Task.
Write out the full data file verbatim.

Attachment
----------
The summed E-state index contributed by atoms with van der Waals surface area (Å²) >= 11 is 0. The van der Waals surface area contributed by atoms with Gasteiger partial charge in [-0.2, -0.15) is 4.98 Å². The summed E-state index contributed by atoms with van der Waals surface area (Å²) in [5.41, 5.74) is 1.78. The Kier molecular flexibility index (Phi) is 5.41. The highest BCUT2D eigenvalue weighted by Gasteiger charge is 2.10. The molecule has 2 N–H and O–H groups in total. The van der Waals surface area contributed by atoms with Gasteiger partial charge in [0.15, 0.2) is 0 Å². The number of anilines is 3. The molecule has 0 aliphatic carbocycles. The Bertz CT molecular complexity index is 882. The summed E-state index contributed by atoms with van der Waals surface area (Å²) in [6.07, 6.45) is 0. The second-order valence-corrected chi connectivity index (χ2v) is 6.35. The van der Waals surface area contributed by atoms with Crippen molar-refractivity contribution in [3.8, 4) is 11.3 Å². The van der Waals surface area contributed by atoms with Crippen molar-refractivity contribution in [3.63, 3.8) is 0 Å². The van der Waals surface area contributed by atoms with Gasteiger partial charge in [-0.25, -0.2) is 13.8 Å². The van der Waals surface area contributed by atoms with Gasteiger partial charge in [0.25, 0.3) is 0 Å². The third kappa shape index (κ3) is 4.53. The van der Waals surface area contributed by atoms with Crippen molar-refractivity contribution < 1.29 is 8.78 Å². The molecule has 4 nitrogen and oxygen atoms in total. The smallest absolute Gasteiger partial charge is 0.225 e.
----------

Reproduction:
The summed E-state index contributed by atoms with van der Waals surface area (Å²) >= 11 is 0. The van der Waals surface area contributed by atoms with Gasteiger partial charge in [-0.2, -0.15) is 4.98 Å². The summed E-state index contributed by atoms with van der Waals surface area (Å²) in [5.41, 5.74) is 1.78. The Kier molecular flexibility index (Phi) is 5.41. The highest BCUT2D eigenvalue weighted by Gasteiger charge is 2.10. The molecule has 2 N–H and O–H groups in total. The van der Waals surface area contributed by atoms with Gasteiger partial charge in [0.15, 0.2) is 0 Å². The number of anilines is 3. The molecule has 0 aliphatic carbocycles. The Bertz CT molecular complexity index is 882. The summed E-state index contributed by atoms with van der Waals surface area (Å²) in [6.07, 6.45) is 0. The second-order valence-corrected chi connectivity index (χ2v) is 6.35. The van der Waals surface area contributed by atoms with Crippen molar-refractivity contribution in [3.8, 4) is 11.3 Å². The van der Waals surface area contributed by atoms with Crippen molar-refractivity contribution in [3.63, 3.8) is 0 Å². The van der Waals surface area contributed by atoms with Gasteiger partial charge in [-0.25, -0.2) is 13.8 Å². The van der Waals surface area contributed by atoms with Gasteiger partial charge in [0.25, 0.3) is 0 Å². The third kappa shape index (κ3) is 4.53. The van der Waals surface area contributed by atoms with Crippen molar-refractivity contribution < 1.29 is 8.78 Å². The molecule has 4 nitrogen and oxygen atoms in total. The smallest absolute Gasteiger partial charge is 0.225 e.